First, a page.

Both the school and the laboratory culminate in possibly half of the focus of the book. The other half though important, are not nearly as punctuating, those being the general view of the New Mexico landscapes and the color abstracts which can only be construed as the ephemeral testing images of smoke from tests or perhaps truncated images of the sky overheard of the sites found on-line, which work nicely as chapter breaks if not informative images. The images of the blind are the images that hold the most power. They inadvertently seek to combine the technological and human impact of the bomb, the horrors of the technological sublime and our consistent inability as a human species to forgo violence even when we have the capacity to incinerate the entire world in an endgame scenario.
The images of the blind were, if I am completely honest, somewhat objectionable to me when I first paged through the book, I had the feeling to shout “objectification” as soon as I saw them. As someone who has curated shows about images of the blind, faith, and visionary perception, I am incredibly sensitive to the subject-hood of the blind when it relates to photography in particular-the obvious quotient for which is their inability, even if consent is given, to see their own image. It is not easy to work around the base assumption that if you are using images of “the impaired” in any sense of the word-disability being a better way to speak on it, then there are questions as to whose benefit the images made will honor.
In the case of this book, it is clear that the authors had permission to make the images and after asking the publisher about the situation to affirm, I can only say that we should give them the benefit of the doubt. It is clear that the images were made with permission by the school and sitters themselves (reading a “pose” or “non-pose” is incredibly important here) with a book or body of work in mind. Therefore, even though I may feel a slight compulsion to recoil even then, I have to let the authority of the subjects themselves, thus granted assume privy to their own decisions on how their images are made and distributed. To counter their wishes with my own baseless bias to the contrary would also be an indemnity unbecoming of their wish for inclusion. What I purport is that in my initial reaction to the use of disabled subjects, I had forgone rational investigation to the contrary of my own desire for confirmation bias. For this cardinal sin of criticality, the authors have my apology.
Continuing the investigation of the images within the book, the whole of which radiates (what other term can be used) a character that is unfamiliar and incredibly strong. There are constant debris-floaters in the eye of the audience. Light and sources of light, either from above or from the halogen tube are made into small parables which abstract themselves from the eyes of the blind sitters (Who again are poised mostly with smiles or in a self-oriented commune with the camera) and are reminders of the idea that the shadow of history if unfolded to its atrocities would indeed blind us all. It is not just the site of Los Alamos itself, but also how the authors distinguish trace elements within the images. They effectively use ephemeral scrapes, marks, blur, shadow, fire and birds to mark what is passing in nature. I am reminded of John Gossage, but also Japanese post-atomic imagery and perhaps Michael Schmidt and the coldness of post-war German photography. These images speak on frailty of being, but also the frailty of collective memory when it conflates its ability to actively recognize cyclical patterns of violence. The authors are asking a deep-rooted question about human behavior which succinctly summed up would be-Why are we so forgetfully violent? In doing so, the authors use the history of energy, the bomb and its very human subject as a catalyst for current climes in which war has not stopped since the invention of an endgame apparatus. Why do we still have war? Why do we subsist on forgetting the dark heart of human matters only to find ourselves back in the same position only generations later and what is the human cost of this base transaction in this primitive warring epistemology? It is not an easy book in any way. It challenges assumptions about how we view technology, human behavior, memory and images themselves as complicit activators or de-activators of violent preludes. Make no mistake the book is a masterpiece. Highest recommendation.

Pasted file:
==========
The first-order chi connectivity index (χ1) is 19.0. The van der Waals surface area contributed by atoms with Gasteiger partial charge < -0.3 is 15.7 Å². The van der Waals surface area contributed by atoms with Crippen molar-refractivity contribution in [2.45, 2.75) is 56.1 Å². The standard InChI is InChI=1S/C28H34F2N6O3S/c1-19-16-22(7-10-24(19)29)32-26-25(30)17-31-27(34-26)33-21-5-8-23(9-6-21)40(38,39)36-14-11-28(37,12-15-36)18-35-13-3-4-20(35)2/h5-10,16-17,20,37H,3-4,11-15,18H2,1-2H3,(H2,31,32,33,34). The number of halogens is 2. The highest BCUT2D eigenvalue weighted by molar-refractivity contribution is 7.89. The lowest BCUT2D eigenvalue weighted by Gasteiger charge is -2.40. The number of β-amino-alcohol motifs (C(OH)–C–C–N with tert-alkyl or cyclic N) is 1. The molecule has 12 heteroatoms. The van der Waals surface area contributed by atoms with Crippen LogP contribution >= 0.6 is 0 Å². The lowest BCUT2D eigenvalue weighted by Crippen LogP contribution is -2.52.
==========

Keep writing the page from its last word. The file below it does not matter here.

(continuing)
Anush Hamzehian & Vittorio Mortarotti
(All Rights Reserved. Text @ Brad Feuerhelm. Images @ Anush Hamzehian & Vittorio Mortarotti.)